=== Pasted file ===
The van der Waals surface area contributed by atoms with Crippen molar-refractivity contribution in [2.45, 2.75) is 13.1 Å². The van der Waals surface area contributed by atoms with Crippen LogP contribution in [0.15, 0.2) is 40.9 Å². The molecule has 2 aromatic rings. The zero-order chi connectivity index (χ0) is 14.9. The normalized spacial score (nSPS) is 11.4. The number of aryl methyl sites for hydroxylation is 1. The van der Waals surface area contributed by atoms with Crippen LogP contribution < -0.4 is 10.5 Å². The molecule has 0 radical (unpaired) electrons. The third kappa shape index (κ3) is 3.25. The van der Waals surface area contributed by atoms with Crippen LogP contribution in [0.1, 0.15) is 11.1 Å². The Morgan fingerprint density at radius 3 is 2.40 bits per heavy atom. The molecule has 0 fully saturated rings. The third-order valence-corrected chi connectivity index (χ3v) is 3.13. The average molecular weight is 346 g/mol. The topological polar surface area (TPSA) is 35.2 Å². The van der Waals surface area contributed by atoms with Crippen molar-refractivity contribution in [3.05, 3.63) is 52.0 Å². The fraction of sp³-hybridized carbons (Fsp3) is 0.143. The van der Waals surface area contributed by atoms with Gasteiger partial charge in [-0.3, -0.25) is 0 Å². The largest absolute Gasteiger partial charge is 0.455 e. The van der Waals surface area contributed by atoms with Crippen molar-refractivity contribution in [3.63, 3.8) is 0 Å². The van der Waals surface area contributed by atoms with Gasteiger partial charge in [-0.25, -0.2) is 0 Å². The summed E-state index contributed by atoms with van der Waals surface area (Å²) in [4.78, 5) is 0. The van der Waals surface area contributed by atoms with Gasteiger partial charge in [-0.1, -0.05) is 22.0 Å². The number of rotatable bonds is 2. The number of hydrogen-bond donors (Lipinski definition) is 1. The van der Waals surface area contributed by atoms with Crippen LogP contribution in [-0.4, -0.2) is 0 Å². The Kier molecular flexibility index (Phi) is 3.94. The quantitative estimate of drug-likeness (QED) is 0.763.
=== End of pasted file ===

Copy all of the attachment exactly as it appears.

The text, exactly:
The van der Waals surface area contributed by atoms with Crippen molar-refractivity contribution in [2.45, 2.75) is 13.1 Å². The van der Waals surface area contributed by atoms with Crippen LogP contribution in [0.15, 0.2) is 40.9 Å². The molecule has 2 aromatic rings. The zero-order chi connectivity index (χ0) is 14.9. The normalized spacial score (nSPS) is 11.4. The number of aryl methyl sites for hydroxylation is 1. The van der Waals surface area contributed by atoms with Crippen LogP contribution < -0.4 is 10.5 Å². The molecule has 0 radical (unpaired) electrons. The third kappa shape index (κ3) is 3.25. The van der Waals surface area contributed by atoms with Crippen LogP contribution in [0.1, 0.15) is 11.1 Å². The Morgan fingerprint density at radius 3 is 2.40 bits per heavy atom. The molecule has 0 fully saturated rings. The third-order valence-corrected chi connectivity index (χ3v) is 3.13. The average molecular weight is 346 g/mol. The topological polar surface area (TPSA) is 35.2 Å². The van der Waals surface area contributed by atoms with Crippen molar-refractivity contribution in [3.05, 3.63) is 52.0 Å². The fraction of sp³-hybridized carbons (Fsp3) is 0.143. The van der Waals surface area contributed by atoms with Gasteiger partial charge in [-0.3, -0.25) is 0 Å². The largest absolute Gasteiger partial charge is 0.455 e. The van der Waals surface area contributed by atoms with Crippen molar-refractivity contribution in [3.63, 3.8) is 0 Å². The van der Waals surface area contributed by atoms with Gasteiger partial charge in [-0.25, -0.2) is 0 Å². The summed E-state index contributed by atoms with van der Waals surface area (Å²) in [4.78, 5) is 0. The van der Waals surface area contributed by atoms with Gasteiger partial charge in [-0.1, -0.05) is 22.0 Å². The number of rotatable bonds is 2. The number of hydrogen-bond donors (Lipinski definition) is 1. The van der Waals surface area contributed by atoms with Crippen LogP contribution in [-0.4, -0.2) is 0 Å². The Kier molecular flexibility index (Phi) is 3.94. The quantitative estimate of drug-likeness (QED) is 0.763.